Friday, November 13, 2015

Thinking about Identity

Over the past couple of weeks I have been thinking about the relationship between identity, specifically identity politics, and the rise of the nation-state. Every year Remembrance Day reminds how uncomfortable I am around celebrations of nationalism and patriotism. Too often these celebrations which are intended to remember those who came before, those who died before their time becomes instead patriotic ceremonies for those who are left. 

Patriotism which is a product of nationalism, like any form of boosterism leaves me with a sense of foreboding and fear. As a queer male I have always feared the power of the mob which when incensed acts like a pack of wolves hungry for blood. Cue the Frankenstein monster fleeing the townsfolk wielding pitchforks and weapons. Nation-states have proved powerful political tools allowing communities to come together to celebrate a shared imagined past as argued by Benedict Anderson. Indeed my own discipline, history, has often been called the hand-maiden of the nation-state allowing national histories to be carved out of often heterogenous communities and pasts. In the twentieth-century we witnessed the zenith of the nation-state as it took over the lives of individuals through fascism and totalitarianism.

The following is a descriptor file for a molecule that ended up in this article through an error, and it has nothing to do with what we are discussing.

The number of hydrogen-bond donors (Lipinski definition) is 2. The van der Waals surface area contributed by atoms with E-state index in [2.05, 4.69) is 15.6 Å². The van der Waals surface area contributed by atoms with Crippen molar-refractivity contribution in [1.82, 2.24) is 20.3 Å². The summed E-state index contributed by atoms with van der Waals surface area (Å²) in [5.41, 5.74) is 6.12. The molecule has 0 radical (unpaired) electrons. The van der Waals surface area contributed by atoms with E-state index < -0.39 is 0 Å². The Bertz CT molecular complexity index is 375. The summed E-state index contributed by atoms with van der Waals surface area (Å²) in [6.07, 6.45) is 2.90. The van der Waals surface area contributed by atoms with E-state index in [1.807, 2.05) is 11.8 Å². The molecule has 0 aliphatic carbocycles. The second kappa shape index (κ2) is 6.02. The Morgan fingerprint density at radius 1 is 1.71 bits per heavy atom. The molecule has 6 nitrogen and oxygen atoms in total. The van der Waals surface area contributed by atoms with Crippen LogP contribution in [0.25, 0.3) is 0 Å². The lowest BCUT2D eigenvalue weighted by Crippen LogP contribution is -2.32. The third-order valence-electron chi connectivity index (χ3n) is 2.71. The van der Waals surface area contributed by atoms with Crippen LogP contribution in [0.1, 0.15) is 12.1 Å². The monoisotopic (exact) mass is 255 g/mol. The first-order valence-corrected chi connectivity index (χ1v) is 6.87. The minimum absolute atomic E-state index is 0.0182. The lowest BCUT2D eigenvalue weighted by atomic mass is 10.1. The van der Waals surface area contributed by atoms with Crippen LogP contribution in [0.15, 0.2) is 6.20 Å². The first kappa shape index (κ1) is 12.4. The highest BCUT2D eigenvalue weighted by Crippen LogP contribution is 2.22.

What I have begin to wonder is how identity politics which developed as a form of political organization for disempowered groups may be related to either the zenith or death of the nation-state. After all, identity is just another form of nationalism, writing yet again another history, albeit one based on shared experiences rather than shared histories. Is it possible that the breakup of the nation-state in the face of increasing tribalism, be it ethnic, religious or social is just another form of an ideology like identity politics that has run its course? 

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